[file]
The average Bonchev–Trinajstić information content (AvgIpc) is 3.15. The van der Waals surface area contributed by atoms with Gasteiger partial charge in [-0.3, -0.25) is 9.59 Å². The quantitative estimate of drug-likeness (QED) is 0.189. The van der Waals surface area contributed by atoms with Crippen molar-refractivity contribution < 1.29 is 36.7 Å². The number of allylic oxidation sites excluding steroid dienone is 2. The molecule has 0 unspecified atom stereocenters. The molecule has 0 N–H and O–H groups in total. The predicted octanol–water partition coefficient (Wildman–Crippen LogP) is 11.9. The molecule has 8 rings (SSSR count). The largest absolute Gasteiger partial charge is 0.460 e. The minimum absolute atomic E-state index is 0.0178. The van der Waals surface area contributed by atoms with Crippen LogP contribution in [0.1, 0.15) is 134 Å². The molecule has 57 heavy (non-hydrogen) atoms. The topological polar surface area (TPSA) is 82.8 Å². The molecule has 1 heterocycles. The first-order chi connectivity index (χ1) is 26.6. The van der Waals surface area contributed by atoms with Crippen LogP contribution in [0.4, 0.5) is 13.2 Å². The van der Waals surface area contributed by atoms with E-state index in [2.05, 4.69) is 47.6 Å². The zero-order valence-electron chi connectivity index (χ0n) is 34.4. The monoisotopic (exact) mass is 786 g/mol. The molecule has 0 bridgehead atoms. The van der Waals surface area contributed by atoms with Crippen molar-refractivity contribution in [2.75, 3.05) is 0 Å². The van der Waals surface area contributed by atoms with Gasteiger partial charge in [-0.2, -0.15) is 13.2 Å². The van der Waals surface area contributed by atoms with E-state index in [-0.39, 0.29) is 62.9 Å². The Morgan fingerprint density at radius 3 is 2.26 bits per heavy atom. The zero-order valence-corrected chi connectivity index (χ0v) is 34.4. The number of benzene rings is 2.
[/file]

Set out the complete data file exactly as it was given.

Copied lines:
The average Bonchev–Trinajstić information content (AvgIpc) is 3.15. The van der Waals surface area contributed by atoms with Gasteiger partial charge in [-0.3, -0.25) is 9.59 Å². The quantitative estimate of drug-likeness (QED) is 0.189. The van der Waals surface area contributed by atoms with Crippen molar-refractivity contribution < 1.29 is 36.7 Å². The number of allylic oxidation sites excluding steroid dienone is 2. The molecule has 0 unspecified atom stereocenters. The molecule has 0 N–H and O–H groups in total. The predicted octanol–water partition coefficient (Wildman–Crippen LogP) is 11.9. The molecule has 8 rings (SSSR count). The largest absolute Gasteiger partial charge is 0.460 e. The minimum absolute atomic E-state index is 0.0178. The van der Waals surface area contributed by atoms with Crippen LogP contribution in [0.1, 0.15) is 134 Å². The molecule has 57 heavy (non-hydrogen) atoms. The topological polar surface area (TPSA) is 82.8 Å². The molecule has 1 heterocycles. The first-order chi connectivity index (χ1) is 26.6. The van der Waals surface area contributed by atoms with Crippen LogP contribution in [0.4, 0.5) is 13.2 Å². The van der Waals surface area contributed by atoms with E-state index in [2.05, 4.69) is 47.6 Å². The zero-order valence-electron chi connectivity index (χ0n) is 34.4. The monoisotopic (exact) mass is 786 g/mol. The molecule has 0 bridgehead atoms. The van der Waals surface area contributed by atoms with Crippen molar-refractivity contribution in [2.75, 3.05) is 0 Å². The van der Waals surface area contributed by atoms with Gasteiger partial charge in [-0.2, -0.15) is 13.2 Å². The van der Waals surface area contributed by atoms with E-state index in [-0.39, 0.29) is 62.9 Å². The Morgan fingerprint density at radius 3 is 2.26 bits per heavy atom. The zero-order valence-corrected chi connectivity index (χ0v) is 34.4. The number of benzene rings is 2.